Read Part I here.
There would be no cashews from El Salvador that year.
It was disheartening. I travelled to El Salvador to see the damage and talk with the farmers. In a meeting on the island, the farmers couldn’t hide their discouragement. Alex, looking pretty weary himself, explained to them that it would be another year without profits. He reminded them that much of their hardship was due to the significant debt they were carrying; nevertheless, he tried to encourage them: in seven years, they had paid off more than two-thirds of the debt; a few more years and they would be in the clear.
Alex Flores and Phyllis Robinson meeting with the farmers on Montecristo
Oscar Vallardes, Antonio Lovo, and Reyes Cuperada
I was worried. Really? Was there nothing that could be done? They’ve worked so hard; their product is so good and certainly has a market. Surely, between all of us working to support small farmers, democratic organizations, alternative food systems, and co-operative supply chains, we could figure this one out. Fair Trade is about relationships. These farmers had given up twelve years of their lives to fight for social justice; they couldn’t just fail because of a three-day wind. Could they?
Taking Action: Co-ops Supporting Co-ops
Back at Equal Exchange I got the support to make something happen. Alex met with the co-op leadership and they put together a plan. The path forward became clear. The cashew trees had been planted in the 1970s; while still producing, they were aging. The farmers didn’t have the resources to plant new trees; they could barely find the time to keep up with the day to day farm renovations necessary to get their farms to full production. If they had more technical assistance and more staff, they could affiliate dozens of cashew farmers living in the area and have even more cashews to sell in the future. The loan needed to be paid off. The co-op needed a revolving loan fund to provide credit to the members. In this way, the farmers could make it to the harvest, without having to borrow money from the coyotes that then snatch up their cashews come March.
We were in agreement, Equal Exchange and Aprainores. Earlier this year, we wired the first round of funding, with which they built a nursery, hired an extension worker to manage it, and installed an irrigation system. The farmers chose seeds from their best trees and planted them in the nursery. During our visit, we saw the 5,000 seedlings that they then grafted with shoots from their strongest cashew trees. With luck, the trees will begin producing in three to four years.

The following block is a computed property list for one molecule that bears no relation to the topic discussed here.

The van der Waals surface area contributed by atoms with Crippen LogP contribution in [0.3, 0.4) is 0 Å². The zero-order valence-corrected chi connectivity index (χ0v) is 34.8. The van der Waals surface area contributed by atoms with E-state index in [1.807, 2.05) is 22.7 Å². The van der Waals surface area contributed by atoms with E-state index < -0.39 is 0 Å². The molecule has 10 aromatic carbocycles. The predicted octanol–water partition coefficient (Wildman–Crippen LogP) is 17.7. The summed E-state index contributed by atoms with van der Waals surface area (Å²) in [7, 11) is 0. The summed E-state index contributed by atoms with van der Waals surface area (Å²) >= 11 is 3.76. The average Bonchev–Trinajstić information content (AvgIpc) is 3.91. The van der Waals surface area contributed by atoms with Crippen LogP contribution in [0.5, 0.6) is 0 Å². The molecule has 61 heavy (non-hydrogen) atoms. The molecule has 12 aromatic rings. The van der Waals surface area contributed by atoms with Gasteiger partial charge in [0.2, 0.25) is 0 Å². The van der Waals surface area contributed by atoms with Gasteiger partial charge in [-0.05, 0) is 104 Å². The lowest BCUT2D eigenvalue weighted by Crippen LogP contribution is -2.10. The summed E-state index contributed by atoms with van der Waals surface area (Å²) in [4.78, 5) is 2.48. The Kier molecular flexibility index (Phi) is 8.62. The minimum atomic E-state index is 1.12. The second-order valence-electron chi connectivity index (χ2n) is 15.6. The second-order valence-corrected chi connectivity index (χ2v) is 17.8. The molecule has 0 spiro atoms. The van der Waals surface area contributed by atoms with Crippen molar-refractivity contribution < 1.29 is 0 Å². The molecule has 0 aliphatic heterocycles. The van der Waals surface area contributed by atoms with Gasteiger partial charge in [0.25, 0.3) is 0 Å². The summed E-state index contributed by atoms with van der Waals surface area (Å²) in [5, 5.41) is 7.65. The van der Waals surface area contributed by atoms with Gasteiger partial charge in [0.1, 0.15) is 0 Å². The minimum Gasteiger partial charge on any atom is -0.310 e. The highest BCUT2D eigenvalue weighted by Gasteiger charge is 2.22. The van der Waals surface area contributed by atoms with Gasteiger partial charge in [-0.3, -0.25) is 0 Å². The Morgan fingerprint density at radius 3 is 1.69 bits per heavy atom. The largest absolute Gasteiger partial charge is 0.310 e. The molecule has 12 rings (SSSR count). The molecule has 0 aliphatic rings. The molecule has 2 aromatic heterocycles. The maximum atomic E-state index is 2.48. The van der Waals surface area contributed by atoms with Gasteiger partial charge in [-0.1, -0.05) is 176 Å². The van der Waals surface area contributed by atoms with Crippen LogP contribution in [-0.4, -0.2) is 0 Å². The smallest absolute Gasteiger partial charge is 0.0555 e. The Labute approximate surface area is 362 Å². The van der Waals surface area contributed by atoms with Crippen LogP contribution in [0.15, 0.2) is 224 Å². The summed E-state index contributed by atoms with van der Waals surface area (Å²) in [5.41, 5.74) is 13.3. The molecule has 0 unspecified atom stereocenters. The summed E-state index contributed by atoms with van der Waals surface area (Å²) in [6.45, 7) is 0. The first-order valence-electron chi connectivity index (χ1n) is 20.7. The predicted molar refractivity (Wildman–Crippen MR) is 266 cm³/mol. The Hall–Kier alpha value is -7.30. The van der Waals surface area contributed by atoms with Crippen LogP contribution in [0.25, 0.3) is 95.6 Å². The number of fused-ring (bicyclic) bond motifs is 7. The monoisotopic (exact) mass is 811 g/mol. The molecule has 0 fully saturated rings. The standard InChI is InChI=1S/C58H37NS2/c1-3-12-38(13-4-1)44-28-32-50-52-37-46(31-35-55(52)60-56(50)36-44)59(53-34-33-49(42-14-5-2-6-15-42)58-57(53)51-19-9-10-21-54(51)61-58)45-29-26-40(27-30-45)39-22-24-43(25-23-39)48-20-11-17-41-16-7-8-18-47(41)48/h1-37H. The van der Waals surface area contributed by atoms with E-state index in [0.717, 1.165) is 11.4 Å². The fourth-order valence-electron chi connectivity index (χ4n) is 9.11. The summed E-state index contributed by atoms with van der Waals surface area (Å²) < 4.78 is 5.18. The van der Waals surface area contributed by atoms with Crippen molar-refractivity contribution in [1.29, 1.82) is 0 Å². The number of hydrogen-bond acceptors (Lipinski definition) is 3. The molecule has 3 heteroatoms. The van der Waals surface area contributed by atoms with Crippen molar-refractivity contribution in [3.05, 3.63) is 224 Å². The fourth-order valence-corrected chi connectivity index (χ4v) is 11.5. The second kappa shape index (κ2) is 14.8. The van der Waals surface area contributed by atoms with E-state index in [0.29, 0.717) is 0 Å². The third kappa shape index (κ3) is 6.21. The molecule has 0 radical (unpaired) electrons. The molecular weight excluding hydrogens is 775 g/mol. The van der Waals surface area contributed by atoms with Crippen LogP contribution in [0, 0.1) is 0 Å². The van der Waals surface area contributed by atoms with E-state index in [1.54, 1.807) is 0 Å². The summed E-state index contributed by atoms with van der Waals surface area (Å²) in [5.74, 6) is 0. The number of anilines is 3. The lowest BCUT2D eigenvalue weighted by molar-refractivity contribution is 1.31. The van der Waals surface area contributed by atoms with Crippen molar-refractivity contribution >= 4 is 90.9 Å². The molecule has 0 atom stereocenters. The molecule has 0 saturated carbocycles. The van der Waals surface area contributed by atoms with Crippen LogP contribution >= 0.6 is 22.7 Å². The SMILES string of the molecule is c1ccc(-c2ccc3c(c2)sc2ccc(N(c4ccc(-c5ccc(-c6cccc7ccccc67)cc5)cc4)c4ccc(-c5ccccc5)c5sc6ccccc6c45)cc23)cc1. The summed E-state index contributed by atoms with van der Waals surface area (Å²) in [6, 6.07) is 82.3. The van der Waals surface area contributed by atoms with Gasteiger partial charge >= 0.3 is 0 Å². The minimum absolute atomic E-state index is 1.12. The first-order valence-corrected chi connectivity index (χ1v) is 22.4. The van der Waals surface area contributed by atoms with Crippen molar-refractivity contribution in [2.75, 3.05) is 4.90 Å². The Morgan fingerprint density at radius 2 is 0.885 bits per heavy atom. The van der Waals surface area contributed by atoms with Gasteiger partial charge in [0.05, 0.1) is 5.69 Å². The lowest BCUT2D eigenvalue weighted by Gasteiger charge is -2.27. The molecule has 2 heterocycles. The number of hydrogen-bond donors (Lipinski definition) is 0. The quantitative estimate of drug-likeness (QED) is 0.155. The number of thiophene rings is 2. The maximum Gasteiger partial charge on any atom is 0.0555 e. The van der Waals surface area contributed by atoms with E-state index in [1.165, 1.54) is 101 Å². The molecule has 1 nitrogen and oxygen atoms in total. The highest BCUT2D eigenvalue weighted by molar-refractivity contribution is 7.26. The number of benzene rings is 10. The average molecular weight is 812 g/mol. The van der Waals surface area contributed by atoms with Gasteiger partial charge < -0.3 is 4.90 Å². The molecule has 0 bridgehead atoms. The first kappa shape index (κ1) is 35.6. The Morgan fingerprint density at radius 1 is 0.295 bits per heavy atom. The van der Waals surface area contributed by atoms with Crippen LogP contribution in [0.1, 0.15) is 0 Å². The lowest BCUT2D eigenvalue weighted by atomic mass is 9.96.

And so, on that insufferably hot March day, Oscar and Alex excitedly showed us around the farms. We saw where each farmer had cleared land in preparation for the new seedlings that they will plant. We spent the day visiting the farms and meeting with the farmers. They were still cautious, but I could sense excitement and optimism as well.
As we walked around the island, Oscar told us the story of how he had joined the guerilla movement at the age of nine. He had seen his entire family killed by army soldiers right before his eyes. Lifting his shirt and showing us where he had taken a bullet during the 1989 military offensive, Oscar told us he was feeling optimistic. The presidential elections had just occurred in El Salvador and Salvador Sanchez Ceren, one of the five military commanders of the FMLN had actually won! Oscar told us, “it’s been a long journey, and we never thought we’d see this day! Now, we’re ready for the next stage of our struggle for economic and political rights here in El Salvador. This time, it’s not happening with weapons but with cashew nuts.”
Addendum: Closing the Circle: Food co-ops join the initiative
Equal Exchange continues to build our Fair Foods program, searching for the right products and producer groups; working with our food co-op partners to build this new supply chain. Farmer co-ops; Equal Exchange; food co-ops: all three partners are necessary to do this work and to do it well. There are no formulas to follow when trying to create an alternative food system to the one we have now. We all know that the deck is stacked against small farmers, Alternative Trade Organizations, and progressive food stores. So we need to trust each other and support one another; after all, we are all innovating, taking risks, making mistakes, and learning as we go.
A new idea emerged: Since we are all in this together, why not invite our food co-op partners; and their consumers; to join us in this initiative? What better way to build support for small farmer co-ops, educate and engage consumers in the food system; and find ways to strengthen relationships throughout the supply chain? The idea: a pilot program to support small farmer co-ops initiated by Equal Exchange with participation from food co-ops that will involve financial, educational, and cross-cultural components.
We have only just begun this work and we are so excited and so proud of the enthusiasm and the commitment we have received already. Hats off to Berkshire Co-op Market, River Valley Market, Seward Community Co-op, Weaver’s Street Market, and Syracuse Real Food Co-op for being the first food co-ops to understand the value of this initiative and give us a resounding yes!
Phyllis Robinson with Matt Novick, Art Ames, and Daniel Esko (left to right) of Berkshire Co-op Market, the first co-op to join with us!
Photos courtesy of Equal Exchange. Photographers: Julia Hechtman, Mark DiMaggio, and Becca Koganer.